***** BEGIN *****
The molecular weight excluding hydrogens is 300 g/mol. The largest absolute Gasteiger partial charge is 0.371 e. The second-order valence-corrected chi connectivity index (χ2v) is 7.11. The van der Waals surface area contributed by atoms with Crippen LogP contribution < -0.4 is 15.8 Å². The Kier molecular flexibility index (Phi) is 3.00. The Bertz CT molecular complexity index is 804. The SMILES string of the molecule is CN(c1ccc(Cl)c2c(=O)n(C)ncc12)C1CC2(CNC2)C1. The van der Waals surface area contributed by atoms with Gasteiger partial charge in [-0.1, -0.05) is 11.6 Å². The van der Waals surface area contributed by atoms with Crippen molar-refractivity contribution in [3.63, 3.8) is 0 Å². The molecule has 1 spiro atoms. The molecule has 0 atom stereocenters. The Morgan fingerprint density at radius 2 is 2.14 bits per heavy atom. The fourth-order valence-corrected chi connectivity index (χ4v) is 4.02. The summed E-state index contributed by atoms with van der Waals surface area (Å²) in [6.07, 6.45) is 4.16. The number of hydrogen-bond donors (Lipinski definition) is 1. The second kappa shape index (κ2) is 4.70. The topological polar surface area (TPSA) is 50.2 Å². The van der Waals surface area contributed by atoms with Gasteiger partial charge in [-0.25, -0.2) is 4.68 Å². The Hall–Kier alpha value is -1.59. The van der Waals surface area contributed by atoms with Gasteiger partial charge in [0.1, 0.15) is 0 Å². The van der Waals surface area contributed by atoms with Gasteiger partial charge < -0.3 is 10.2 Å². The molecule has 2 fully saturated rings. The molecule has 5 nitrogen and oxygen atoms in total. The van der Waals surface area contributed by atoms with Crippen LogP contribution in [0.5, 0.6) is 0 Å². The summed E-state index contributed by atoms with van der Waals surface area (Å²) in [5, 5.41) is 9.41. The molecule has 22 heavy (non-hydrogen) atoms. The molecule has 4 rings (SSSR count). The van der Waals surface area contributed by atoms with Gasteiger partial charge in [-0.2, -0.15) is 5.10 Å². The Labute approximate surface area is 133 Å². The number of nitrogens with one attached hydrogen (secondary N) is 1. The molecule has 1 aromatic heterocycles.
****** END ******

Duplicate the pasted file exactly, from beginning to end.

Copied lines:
The molecular weight excluding hydrogens is 300 g/mol. The largest absolute Gasteiger partial charge is 0.371 e. The second-order valence-corrected chi connectivity index (χ2v) is 7.11. The van der Waals surface area contributed by atoms with Crippen LogP contribution < -0.4 is 15.8 Å². The Kier molecular flexibility index (Phi) is 3.00. The Bertz CT molecular complexity index is 804. The SMILES string of the molecule is CN(c1ccc(Cl)c2c(=O)n(C)ncc12)C1CC2(CNC2)C1. The van der Waals surface area contributed by atoms with Gasteiger partial charge in [-0.1, -0.05) is 11.6 Å². The van der Waals surface area contributed by atoms with Crippen molar-refractivity contribution in [3.63, 3.8) is 0 Å². The molecule has 1 spiro atoms. The molecule has 0 atom stereocenters. The Morgan fingerprint density at radius 2 is 2.14 bits per heavy atom. The fourth-order valence-corrected chi connectivity index (χ4v) is 4.02. The summed E-state index contributed by atoms with van der Waals surface area (Å²) in [6.07, 6.45) is 4.16. The number of hydrogen-bond donors (Lipinski definition) is 1. The second kappa shape index (κ2) is 4.70. The topological polar surface area (TPSA) is 50.2 Å². The van der Waals surface area contributed by atoms with Gasteiger partial charge in [-0.25, -0.2) is 4.68 Å². The Hall–Kier alpha value is -1.59. The van der Waals surface area contributed by atoms with Gasteiger partial charge in [0.1, 0.15) is 0 Å². The van der Waals surface area contributed by atoms with Gasteiger partial charge < -0.3 is 10.2 Å². The molecule has 2 fully saturated rings. The molecule has 5 nitrogen and oxygen atoms in total. The van der Waals surface area contributed by atoms with Crippen LogP contribution in [0.5, 0.6) is 0 Å². The summed E-state index contributed by atoms with van der Waals surface area (Å²) in [5, 5.41) is 9.41. The molecule has 22 heavy (non-hydrogen) atoms. The molecule has 4 rings (SSSR count). The van der Waals surface area contributed by atoms with Gasteiger partial charge in [-0.2, -0.15) is 5.10 Å². The Labute approximate surface area is 133 Å². The number of nitrogens with one attached hydrogen (secondary N) is 1. The molecule has 1 aromatic heterocycles.